Reusability of resources is emerging as the cornerstone of modern IoT systems. The data generated by the sensors of one entity is going to be used and it must be re-used to really make sense in this ecosystem. This has to be done with proper security framework implemented into this.

ITS is instantiation of IoT, all applications are generated out of information which is given by the sensors and sensors means IoT. While IoT generates data, some data consumption and taking decision making based on that data is an instantiation of the IoT. For example, a vehicle tries to sense a pothole; now while it senses a pothole, it takes a decision to apply brakes, that is proximal IoT. But when it communicates to a service provider and thereby the other vehicles get to know that there is a pothole and that is likely to cause some accidents on this particular road then that becomes a distal IoT. And that is where we would like to standardise this communication link.

Now when we say standardisation, there have been ample number of standards in the connected vehicles paradigm. For example, the 5.9Ghz 172 Channel crash imminent safety standards have been there since ages. Now this is between vehicle-to-vehicle, and many such similar standards exist in every vertical domain in every area e.g. Health Domain, Industrial Domain, Home Appliances Domain and Power Sector etc. Similarly, in ITS when you look at IEEE and ISO standards, you will get hundreds of standards but those are mostly application specific. We are not going to touch upon those standards here because the objective is to homogenise all the verticals together, and not about any specific application use case. These application use cases should mostly be reusable in the same fashion using a standardised communication mechanism.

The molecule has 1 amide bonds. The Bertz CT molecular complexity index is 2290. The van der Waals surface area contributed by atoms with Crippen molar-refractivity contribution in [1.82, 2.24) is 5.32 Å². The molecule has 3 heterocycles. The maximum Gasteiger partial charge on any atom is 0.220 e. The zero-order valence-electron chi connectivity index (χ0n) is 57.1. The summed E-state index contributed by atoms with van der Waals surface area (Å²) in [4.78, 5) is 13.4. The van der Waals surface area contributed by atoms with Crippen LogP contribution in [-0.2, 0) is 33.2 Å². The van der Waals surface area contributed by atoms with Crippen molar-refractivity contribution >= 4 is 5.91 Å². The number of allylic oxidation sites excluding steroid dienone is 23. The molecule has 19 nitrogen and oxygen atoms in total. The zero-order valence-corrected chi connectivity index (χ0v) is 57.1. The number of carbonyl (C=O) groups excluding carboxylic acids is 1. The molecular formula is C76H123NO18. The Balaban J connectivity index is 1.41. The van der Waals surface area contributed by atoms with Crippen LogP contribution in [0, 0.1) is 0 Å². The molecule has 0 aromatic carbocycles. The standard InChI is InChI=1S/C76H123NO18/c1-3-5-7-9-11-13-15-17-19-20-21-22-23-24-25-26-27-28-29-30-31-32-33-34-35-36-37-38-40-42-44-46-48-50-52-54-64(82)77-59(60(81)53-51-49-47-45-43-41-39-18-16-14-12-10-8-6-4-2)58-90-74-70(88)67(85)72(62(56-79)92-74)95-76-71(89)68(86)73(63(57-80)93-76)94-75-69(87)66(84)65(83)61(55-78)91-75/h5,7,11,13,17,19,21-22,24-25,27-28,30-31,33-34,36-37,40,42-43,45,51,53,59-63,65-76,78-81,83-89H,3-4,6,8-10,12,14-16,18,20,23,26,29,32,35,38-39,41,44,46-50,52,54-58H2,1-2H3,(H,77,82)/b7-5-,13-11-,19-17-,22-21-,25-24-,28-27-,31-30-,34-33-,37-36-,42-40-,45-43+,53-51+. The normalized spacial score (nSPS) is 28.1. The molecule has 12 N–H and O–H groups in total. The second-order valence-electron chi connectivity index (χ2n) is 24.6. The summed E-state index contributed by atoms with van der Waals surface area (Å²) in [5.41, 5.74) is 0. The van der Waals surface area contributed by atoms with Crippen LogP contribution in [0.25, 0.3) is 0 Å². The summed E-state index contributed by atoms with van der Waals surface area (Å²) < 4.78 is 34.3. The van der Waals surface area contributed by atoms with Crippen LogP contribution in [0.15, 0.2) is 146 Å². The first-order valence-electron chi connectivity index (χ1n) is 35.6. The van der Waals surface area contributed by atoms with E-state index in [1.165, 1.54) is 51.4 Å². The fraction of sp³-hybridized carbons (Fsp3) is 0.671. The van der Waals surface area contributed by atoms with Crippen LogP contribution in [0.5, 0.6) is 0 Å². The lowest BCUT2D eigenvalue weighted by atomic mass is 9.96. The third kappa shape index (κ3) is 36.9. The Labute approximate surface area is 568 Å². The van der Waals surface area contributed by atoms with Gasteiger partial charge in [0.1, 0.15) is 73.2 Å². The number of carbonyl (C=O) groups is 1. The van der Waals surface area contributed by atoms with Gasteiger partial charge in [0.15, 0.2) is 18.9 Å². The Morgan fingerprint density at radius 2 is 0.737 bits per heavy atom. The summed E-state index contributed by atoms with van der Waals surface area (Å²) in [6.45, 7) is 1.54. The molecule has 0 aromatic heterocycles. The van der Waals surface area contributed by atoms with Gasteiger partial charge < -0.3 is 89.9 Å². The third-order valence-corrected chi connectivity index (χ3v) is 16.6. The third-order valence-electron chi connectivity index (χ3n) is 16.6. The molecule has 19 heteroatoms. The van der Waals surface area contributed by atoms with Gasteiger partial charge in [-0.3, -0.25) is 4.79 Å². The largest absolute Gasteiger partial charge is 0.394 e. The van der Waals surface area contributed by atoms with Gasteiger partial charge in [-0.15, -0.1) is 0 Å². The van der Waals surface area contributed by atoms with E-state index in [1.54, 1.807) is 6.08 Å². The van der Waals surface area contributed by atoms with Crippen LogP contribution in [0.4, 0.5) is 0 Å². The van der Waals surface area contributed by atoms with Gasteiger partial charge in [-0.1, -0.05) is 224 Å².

Most of the current implementations of IoT/M2M applications (including Vehicle-to-Infrastructure kind of  ITS applications) are very siloed where the data is predominantly generated by using some sensors which connect to some controller(usually referred to as gateways) using some PAN(personal area network) protocol like ZigBee, Z-Wave, LoRa, Bluetooth, BLE, Wi-Fi (or even wired connection) etc. and then communicate to the server having the business application. The network used between such gateway(s) and the server(s) is a WAN connectivity medium, which is used merely as a means of transport… The business application in the server not only has to know about the data model of the sensors, but also has to understand the PAN protocols as well.

When ITS had just started taking shape, the premier car manufacturers like the BMW, Mercedes etc. used a lot of sensors in their vehicles. The data generated by these sensors were transported to their respective factories in a very proprietary manner. The communication was generally done using GSM network in international roaming. There was no provision to share this data and therefore other applications could not get the benefit of this huge data generated. Data sharing is important and the users get enormously benefitted.

Share with: